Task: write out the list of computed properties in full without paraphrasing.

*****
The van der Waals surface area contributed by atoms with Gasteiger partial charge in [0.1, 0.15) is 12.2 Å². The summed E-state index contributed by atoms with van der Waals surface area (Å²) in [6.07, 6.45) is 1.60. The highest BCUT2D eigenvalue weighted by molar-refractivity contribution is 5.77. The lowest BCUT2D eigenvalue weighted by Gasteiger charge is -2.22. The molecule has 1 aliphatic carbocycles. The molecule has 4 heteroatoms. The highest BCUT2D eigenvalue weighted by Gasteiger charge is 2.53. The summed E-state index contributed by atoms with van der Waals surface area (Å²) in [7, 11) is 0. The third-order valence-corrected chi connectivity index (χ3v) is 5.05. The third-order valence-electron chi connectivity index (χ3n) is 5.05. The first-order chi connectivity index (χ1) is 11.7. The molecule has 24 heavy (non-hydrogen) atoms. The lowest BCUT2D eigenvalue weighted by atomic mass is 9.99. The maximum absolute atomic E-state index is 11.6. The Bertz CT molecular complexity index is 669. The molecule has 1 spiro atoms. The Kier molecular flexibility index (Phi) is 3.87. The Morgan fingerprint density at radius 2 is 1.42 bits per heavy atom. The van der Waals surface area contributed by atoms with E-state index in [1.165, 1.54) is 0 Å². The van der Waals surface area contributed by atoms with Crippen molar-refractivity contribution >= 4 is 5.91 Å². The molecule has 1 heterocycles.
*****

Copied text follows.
The van der Waals surface area contributed by atoms with Gasteiger partial charge in [0.1, 0.15) is 12.2 Å². The summed E-state index contributed by atoms with van der Waals surface area (Å²) in [6.07, 6.45) is 1.60. The highest BCUT2D eigenvalue weighted by molar-refractivity contribution is 5.77. The lowest BCUT2D eigenvalue weighted by Gasteiger charge is -2.22. The molecule has 1 aliphatic carbocycles. The molecule has 4 heteroatoms. The highest BCUT2D eigenvalue weighted by Gasteiger charge is 2.53. The summed E-state index contributed by atoms with van der Waals surface area (Å²) in [7, 11) is 0. The third-order valence-corrected chi connectivity index (χ3v) is 5.05. The third-order valence-electron chi connectivity index (χ3n) is 5.05. The first-order chi connectivity index (χ1) is 11.7. The molecule has 24 heavy (non-hydrogen) atoms. The lowest BCUT2D eigenvalue weighted by atomic mass is 9.99. The maximum absolute atomic E-state index is 11.6. The Bertz CT molecular complexity index is 669. The molecule has 1 spiro atoms. The Kier molecular flexibility index (Phi) is 3.87. The Morgan fingerprint density at radius 2 is 1.42 bits per heavy atom. The van der Waals surface area contributed by atoms with E-state index in [1.165, 1.54) is 0 Å². The van der Waals surface area contributed by atoms with Crippen molar-refractivity contribution >= 4 is 5.91 Å². The molecule has 1 heterocycles.